Katherine and I had worked together on a groundbreaking report called ‘Getting away with Murder: disabled peoples’ experiences of hate crime’, we had also worked with others, advising the Equality and Human Rights Commission on its inquiry into disability related hostility.
Its report ‘Hidden in Plain Sight’, published in 2011, had stated that the false allegation of pedophilia against disabled people was a clear and present danger to their lives.
I have also produced reports cataloging over 70 murders of disabled people and hundred of attacks as evidence for this inquiry.
Through my own experience, work with victims of disability hate crime, and disabled peoples organisations I know any excuse is used to validate abusing, attacking and murdering a disabled person just because they are perceived as different.
From before birth, the abortion of disabled a foetus up to 40 weeks of pregnancy, to segregated education, euthanasia, assisted suicide, so called ‘Mercy killings’, the killing and segregation of disabled people has been justified for centuries and contributes to the attitudes disabled people face these days in society.
Add to this the current political and media stances about disabled people being a burden on the state, unsustainable, fraudsters and non tax payers we are facing vitriol and scapegoating for all the problems at this time.
In the media and in interviews about the murder of Bijan Ebrahimi interviewers have asked ‘Is it reasonable to expect at this time of financial cuts to be able to support and protect disabled people?’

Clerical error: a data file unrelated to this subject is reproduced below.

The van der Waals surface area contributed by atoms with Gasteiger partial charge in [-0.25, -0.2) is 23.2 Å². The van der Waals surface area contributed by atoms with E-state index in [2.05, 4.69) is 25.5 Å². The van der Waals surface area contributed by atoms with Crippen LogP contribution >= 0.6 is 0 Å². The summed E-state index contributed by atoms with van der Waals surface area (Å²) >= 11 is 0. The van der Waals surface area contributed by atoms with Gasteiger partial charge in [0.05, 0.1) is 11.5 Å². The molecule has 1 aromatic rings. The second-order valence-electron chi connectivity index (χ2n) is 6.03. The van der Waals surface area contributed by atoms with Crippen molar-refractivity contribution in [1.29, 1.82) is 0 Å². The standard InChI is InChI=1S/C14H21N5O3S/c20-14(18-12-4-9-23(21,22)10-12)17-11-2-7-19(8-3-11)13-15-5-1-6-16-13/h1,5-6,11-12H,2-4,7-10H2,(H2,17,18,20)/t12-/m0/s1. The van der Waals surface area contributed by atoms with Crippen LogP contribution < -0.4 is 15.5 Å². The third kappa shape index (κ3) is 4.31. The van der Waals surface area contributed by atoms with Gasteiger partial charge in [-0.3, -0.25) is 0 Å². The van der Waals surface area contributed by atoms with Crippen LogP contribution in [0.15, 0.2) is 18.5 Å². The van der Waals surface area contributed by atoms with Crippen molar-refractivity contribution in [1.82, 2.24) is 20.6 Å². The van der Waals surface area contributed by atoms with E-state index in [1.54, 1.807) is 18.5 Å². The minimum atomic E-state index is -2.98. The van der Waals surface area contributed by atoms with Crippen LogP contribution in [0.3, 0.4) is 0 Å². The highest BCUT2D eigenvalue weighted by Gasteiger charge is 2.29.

My answer is absolutely Yes! for if we cannot support those in society who need support and protection what does that say about us as individuals and as a nation?
How much money does it take to do your job properly as a police officer, housing officer, MP, or judge?
No extra money at all for in this case, as in many others, it’s the poor responses to reports of hostility by disabled people to these agencies that can lead to deaths and a life of fear and abuse.
So the term used by the Nazi’s about disabled people having ‘ a life less valid’ echoes down the years as we face yet again the lack of justice for a disabled person who faced years of harassment, abuse and hostility before he was brutally murdered.
As for hate crime, I ask as many must do at this time, if Bijan’s experiences and murder cannot be recognized as a result of hate crime by the CPS and court, what can?
How much more evidence does anyone need to understand the lived experience of victims of hate crimes?
Shame on all the people who let this man down, who abused, harassed and murdered him, shame on the UK justice system for allowing such an injustice to occur and shame on those who try to ‘excuse’ such crimes by stating he was partially at fault due to making so many complaints which is what the prosecution used as a defence and shame on those who think it is unreasonable to expect such a victim to be protected.
So now across the country the question has to be asked: when is a hate crime not a hate crime?